On March 23 of this year, the Washington Supreme Court entered another transformative order: allowing LLLTs to share fees with lawyers and become minor partners in law firms. The LLLTs are specifically prohibited under new Washington Rule of Professional Conduct 5.9 from supervising attorneys or in any way controlling an attorney’s independent professional judgment. This change is modeled off legal reforms that already allow fee-sharing between lawyers and non-lawyers in the United Kingdom and in Australia.

The District of Columbia is the only other U.S. jurisdiction that allows non-lawyer ownership in law firms.

Rationale for Program

In enacting the radical program, the court relied on the state’s 2003 Civil Legal Needs Study documenting that low and moderate income residents (families with incomes between 200 and 400% of the Federal poverty Level) found civil legal services unaffordable. So the primary purpose of the state’s LLLT program is to provide service to middle-to-low income individuals and families who would previously be unable to access legal services due to financial barriers.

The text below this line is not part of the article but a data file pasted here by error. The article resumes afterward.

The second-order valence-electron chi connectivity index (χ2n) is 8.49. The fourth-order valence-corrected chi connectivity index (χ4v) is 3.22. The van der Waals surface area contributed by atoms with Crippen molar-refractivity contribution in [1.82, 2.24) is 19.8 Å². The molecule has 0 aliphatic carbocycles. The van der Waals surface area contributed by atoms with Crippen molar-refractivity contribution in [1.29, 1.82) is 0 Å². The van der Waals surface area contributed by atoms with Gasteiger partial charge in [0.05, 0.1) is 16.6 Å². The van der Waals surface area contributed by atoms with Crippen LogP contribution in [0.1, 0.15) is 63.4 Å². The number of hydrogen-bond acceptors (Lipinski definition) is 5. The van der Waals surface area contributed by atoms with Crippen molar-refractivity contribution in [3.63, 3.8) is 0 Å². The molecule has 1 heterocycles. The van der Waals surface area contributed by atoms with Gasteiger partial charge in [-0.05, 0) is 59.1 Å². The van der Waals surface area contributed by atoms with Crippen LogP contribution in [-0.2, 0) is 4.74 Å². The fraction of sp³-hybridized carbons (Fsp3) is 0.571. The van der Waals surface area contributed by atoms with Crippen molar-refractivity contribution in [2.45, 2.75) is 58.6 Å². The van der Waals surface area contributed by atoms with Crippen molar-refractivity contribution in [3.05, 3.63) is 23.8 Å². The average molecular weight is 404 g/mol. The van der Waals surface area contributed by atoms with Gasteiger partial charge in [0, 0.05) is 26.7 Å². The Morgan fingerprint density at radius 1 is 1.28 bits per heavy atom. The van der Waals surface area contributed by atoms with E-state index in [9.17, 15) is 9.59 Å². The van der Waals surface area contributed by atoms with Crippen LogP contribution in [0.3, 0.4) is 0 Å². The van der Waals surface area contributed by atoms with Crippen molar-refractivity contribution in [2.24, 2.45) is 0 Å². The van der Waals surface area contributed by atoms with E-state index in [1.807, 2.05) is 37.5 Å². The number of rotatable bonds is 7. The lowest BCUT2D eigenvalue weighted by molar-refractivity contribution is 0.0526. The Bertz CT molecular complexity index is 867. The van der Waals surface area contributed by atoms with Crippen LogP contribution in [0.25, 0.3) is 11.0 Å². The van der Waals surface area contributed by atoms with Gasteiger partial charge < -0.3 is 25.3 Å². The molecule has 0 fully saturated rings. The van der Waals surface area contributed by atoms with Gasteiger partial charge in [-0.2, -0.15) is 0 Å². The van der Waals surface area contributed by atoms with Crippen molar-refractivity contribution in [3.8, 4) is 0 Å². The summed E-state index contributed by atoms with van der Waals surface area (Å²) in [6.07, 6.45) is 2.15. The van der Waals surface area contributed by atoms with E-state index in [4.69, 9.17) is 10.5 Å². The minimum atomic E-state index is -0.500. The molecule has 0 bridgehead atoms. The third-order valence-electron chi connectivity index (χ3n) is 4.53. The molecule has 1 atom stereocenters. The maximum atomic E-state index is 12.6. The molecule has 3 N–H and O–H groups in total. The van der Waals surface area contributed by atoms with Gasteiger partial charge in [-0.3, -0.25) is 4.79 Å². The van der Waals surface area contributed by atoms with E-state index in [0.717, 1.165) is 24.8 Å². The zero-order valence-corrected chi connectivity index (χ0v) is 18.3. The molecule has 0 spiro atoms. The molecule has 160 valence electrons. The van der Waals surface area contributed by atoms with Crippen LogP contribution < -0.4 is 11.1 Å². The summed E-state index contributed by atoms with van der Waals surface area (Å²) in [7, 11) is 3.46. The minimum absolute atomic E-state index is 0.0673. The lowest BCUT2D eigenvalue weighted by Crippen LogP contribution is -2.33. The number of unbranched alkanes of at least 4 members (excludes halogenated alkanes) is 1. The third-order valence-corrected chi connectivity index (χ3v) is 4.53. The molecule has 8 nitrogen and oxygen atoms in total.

In explaining its actions, the court also laid out the many unsuccessful steps taken to alleviate the access to justice gap. Noting that the unaffordability of civil legal services caused many folks to turn to unregulated services (such as Legal Zoom and Rocket Lawyer) the Court adopted this course to make sure public citizens had access to legal services from trained professionals.

Pros and Cons of the Program

The Washington Supreme Court took this action despite sharp opposition from members of the bar (and a dissenting Justice). The main criticism is that lawyers remain underemployed and the LLLTs may take income-generating work away from lawyers. Without the same degree of training and education as lawyers earning a juris doctor degree after three years in an ABA-accredited law school, some argue, LLLTs will not be able to fully serve their clients or protect their best interests.